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Monday, Jul 22, 2024

District council appointees must commit to roles, Hong Kong’s No 2 official says

District council appointees must commit to roles, Hong Kong’s No 2 official says

Chief Secretary Eric Chan tells Post that government will hold hand-picked members to same standards as popularly elected peers.

Hong Kong’s No 2 official has warned that only those willing to devote the time and commitment required of them should accept government appointments to district councils, which are being overhauled to drastically reduce the ratio of directly elected seats.

Chief Secretary Eric Chan Kwok-ki told the Post that a new disciplinary mechanism would hold appointed councillors to the same standards as their popularly elected peers in the municipal-level bodies whose focus would be redirected to community work rather than politics.

“For those who can’t do the job because they won’t have time, there will be a mechanism to punish them. Action will be taken against them,” he said, acknowledging that some appointed members in the past had been lax in discharging their duties.

“If anyone is too busy to meet residents and do their job, I’d ask them not to accept the appointment.”

Elected councillors do not necessarily work harder than appointees, Chief Secretary Eric Chan has said in defence of the government’s revamp of the bodies.


The government announced on Tuesday that most of the 470 seats in the next district councils would be appointed or chosen by three local bodies, leaving 88 members to be chosen by the city’s 4.41 million registered voters.

Authorities also said they would introduce procedures to monitor the performance and conduct of councillors, as well as require hopefuls to undergo vetting for national security risks.

In the 2019 election, members of the opposition camp won most of the 452 seats decided by popular vote, riding on a wave of public dissatisfaction with authorities at the height of the anti-government protests. But instead of turning their energies to solving neighbourhood problems, some councillors used the meetings to pursue a political agenda, according to the administration.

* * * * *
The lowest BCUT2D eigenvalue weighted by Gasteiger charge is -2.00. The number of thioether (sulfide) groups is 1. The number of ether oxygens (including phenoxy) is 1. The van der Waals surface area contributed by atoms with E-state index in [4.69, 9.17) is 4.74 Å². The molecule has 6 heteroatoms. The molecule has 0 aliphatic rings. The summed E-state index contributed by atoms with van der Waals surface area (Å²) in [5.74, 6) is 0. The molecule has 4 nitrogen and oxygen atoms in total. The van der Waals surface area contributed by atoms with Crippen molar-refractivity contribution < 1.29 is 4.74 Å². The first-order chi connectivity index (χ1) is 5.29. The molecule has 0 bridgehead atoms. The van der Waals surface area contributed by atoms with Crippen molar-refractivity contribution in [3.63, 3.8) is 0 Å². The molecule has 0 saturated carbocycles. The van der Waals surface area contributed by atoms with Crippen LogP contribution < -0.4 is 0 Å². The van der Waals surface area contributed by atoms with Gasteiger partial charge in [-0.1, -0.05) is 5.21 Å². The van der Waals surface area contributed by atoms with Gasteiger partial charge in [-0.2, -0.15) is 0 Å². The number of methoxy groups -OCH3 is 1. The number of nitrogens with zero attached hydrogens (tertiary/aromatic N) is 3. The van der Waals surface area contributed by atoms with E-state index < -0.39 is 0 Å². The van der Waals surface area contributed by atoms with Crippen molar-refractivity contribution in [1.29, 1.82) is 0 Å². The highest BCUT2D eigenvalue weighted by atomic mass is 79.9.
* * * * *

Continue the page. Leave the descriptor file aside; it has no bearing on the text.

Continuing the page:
“It’s not that we don’t believe in the choices of the people,” the chief secretary said. “We wouldn’t keep the proportion of directly elected seats at 20 per cent if we thought that anything decided by the voters was always wrong. The key is that when [the councils] were too lopsided, they didn’t work.”

To address that perceived imbalance, three district committees comprising 2,490 members will choose 176 seats, while the government will decide another 179. Rural heads will continue to fill the 27 existing ex officio seats.


Hong Kong abolished appointed district councillors in 2016 as part of a constitutional reform proposal by former leader Donald Tsang Yam-kuen. Critics had long argued that hand-picked members, who maintained full-time jobs, could not devote as much time to their community roles as their elected counterparts.

Asked about the performance of appointed members in the past, Chan acknowledged “some district councillors” had indeed failed to fulfil their duties, but he insisted the system could still produce good results.

“Directly elected councillors do not necessarily work harder than the appointees,” he said. “Councillors appointed to the role can be great. They might not like taking part in an election, but they are eager to serve the people. There are plenty of them in Hong Kong.”

Authorities would ensure the municipal bodies had a balanced mix of professionals and stakeholders, he said, adding knowledge of the local community would not be a decisive factor for considering candidates.

“Maybe a candidate is very capable, so residents will think it’s great to have him as a district councillor as they can seek advice from him on a variety of matters,” he said. “If a district councillor is a doctor, people can ask him medical questions such as ‘does the Covid-19 jab work?’”

A new steering committee chaired by the chief secretary will formulate policy initiatives for the district councils and members should “support and assist” the promotion of these ideas.

Councillors who failed to promote the policies as assigned by local district officers – civil servants who will also chair the bodies – could face disciplinary investigations if no reasonable excuse could be given, Chan said.

While seat holders did not have to agree with the policies, they were obliged to explain them to residents, the minister stressed.

“You can tell the chair that you have no idea about [a topic],” he said. “But you can’t say you know about the topic and still you won’t offer the explanation. That’s not OK.”

Chan will also head the committee responsible for vetting hopefuls for national security risks, part of Beijing’s requirement that only “patriots” hold power. But he pledged that democrats would not be rejected simply due to their political stance.

The minister refused to say whether current district councillors whose oaths were accepted by authorities two years ago would clear the vetting process again, saying their behaviour since their pledges could affect their eligibility.

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